– Dolemite Vs The Mack Essay, Research Paper In the early 70’s, “Mainstream films did nothing to give black people a sense that they were powerful and physically

– Dolemite Vs The Mack Essay, Research Paper

In the early 70’s, “Mainstream films did

nothing to give black people a sense that they were powerful and physically

beautiful, or, at least for black women, that they were desired if they

were darker than a brown grocery sack.” (McKissack). That is why blaxploitation

films started to come out. The genre was the most productive period

in black film making, but it is often difficult to track the titles down.

“At a time when most black men realized a fundamental freedom and power

over their lives was denied at every turn, the pimp, for better or worse,

was equated with self assertion”. (Quoted in McKissack). Two movies,

Dolemite and The Mack, are both blaxploitation movies about pimps which

clearly show the conditions and inherent social problems behind the blaxploitation

phenomenon. Blaxploitation movies affected the music industry as

well, because modern hip hop music is derived from these movies.

Dolemite, starring and produced by Rudy

Ray Moore, was made in 1975. “Directed by D’Urville Martin, Dolemite

deals with a street smart pimp who was framed by the 4th ward’s biggest

dope dealer, Willie Green (played by D’Urville Martin). After two

years in jail, Dolemite is released to help apprehend Willie Green and

avenge the death of his nephew, Little Jimmy.” (Goodwin). “The self

proclaimed ‘King of Party Records’ pooled his money and produced Dolemite

on a “low, low, low, low” budget. ‘I was made fun of here in Los

Angeles,’ Says Moore. ‘They called me a fool and said I was spending

all my money and the movie would never get shown.” (Damiani). “Moore

persisted despite his critics. His efforts resulted in a timeless

gem of low-budget brilliance filled with rhyming banter, stagy fight scenes,

rampant sex, patchwork leisure suits and some of the most quotable lines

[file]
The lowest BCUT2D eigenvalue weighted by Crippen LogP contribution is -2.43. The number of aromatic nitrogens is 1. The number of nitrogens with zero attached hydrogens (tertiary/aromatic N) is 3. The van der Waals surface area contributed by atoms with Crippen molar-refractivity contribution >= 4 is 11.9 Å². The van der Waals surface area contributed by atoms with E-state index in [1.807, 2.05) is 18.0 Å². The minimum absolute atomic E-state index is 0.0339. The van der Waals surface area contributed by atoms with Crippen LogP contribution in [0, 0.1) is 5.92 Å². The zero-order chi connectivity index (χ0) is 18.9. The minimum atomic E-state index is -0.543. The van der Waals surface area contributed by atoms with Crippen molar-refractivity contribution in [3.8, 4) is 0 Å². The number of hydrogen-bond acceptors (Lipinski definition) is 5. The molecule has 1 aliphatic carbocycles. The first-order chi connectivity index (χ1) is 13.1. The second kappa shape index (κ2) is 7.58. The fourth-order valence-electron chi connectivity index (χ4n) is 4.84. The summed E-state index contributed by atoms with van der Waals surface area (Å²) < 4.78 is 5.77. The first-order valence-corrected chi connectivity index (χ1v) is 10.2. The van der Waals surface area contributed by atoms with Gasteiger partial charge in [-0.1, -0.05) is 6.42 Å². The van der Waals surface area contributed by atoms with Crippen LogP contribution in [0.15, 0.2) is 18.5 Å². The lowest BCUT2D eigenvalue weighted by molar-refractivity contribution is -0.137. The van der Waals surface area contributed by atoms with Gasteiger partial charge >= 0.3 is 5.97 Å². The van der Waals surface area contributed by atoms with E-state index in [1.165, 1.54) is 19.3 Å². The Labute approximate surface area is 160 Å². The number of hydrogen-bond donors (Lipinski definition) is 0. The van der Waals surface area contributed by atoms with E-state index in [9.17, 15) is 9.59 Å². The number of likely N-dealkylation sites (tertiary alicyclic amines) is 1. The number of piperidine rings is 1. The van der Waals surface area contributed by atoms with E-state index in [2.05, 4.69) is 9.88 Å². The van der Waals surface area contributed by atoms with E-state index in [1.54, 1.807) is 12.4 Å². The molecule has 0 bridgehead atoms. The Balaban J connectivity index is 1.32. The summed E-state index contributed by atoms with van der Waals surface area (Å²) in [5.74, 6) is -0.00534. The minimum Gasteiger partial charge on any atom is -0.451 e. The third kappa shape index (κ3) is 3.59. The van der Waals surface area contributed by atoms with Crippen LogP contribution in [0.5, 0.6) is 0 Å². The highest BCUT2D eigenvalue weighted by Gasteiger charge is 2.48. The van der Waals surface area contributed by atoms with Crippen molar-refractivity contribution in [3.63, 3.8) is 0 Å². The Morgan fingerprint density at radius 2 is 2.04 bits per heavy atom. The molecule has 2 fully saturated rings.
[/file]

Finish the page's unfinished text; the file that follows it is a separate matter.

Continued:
in movie history.” (Damiani).

Dolemite has had a positive influence on

rap music. “Rudy uses a short story-telling pattern in his films

and it’s rap artists who have kept those traditions alive. They (rap artists)

have re-invented many of the figures who appeared in Blaxploitation films.

Moore has had an amazing influence on the music,” (Quoted in Damiani).

The legend of Dolemite has been kept alive by the medium that Moore helped

define: rap music. Moore has been sampled over 70 times by big-time artists

like Dr. Dre and Easy E, recorded with Big Daddy Kane and Busta Rhymes,

and been given lyrical nods by Ice T and Snoop Doggy Dog. He is widely

known as the “Godfather of Rap.” “The King of the Party Record.” “The master

of the pimpin’ lifestyle.” (Damiani). Not surprisingly, the soundtracks

to blaxploitation movies are usually very very good. For example,

Yvonne Gomez said this about the soundtrack to Superfly, another blaxploitation

movie: “As an album, Superfly was an artistic masterwork and a commercial

hit. Curtis’ fourth solo album and first soundtrack, it became his second

of three gold albums and topped the Billboard pop chart for four weeks.”.

“The Mack was a 1973 film starring Max

Julien as Goldie, a recently released convict who enters the highly lucrative

pimping business on the mean streets of Oakland” (McKissack). “The

movie tried to be a morality play involving two brothers, one a pimp, the

other a black nationalist. The two are at constant odds, until white

policemen, upset that Goldie won’t pay them protection money, kill their

mother. This act brings the brothers together in an attempt to clean

up the streets.” (McKissack). The Mack was first released on video

in 1991, and in 1997, it had sold 67,000 copies.

The movies are similar to each other because

the main characters are both pimps who are persecuted by racist cops, and

have had enough of it. I think Dolemite is more of a comedy than

The Mack is, because The Mack tried to be serious. In Dolemite, the

police work for Willie Green, so they are corrupt, and the police in The

Mack are corrupt because they want Goldie to pay protection money.

There seems to be a trend of “the white man” being racist police officers

in all of the blaxploitation movies I have seen, because that is what the

movies are about. Both The Mack and Dolemite have the same theme,

but I consider each of them worth watching for their individual merit.


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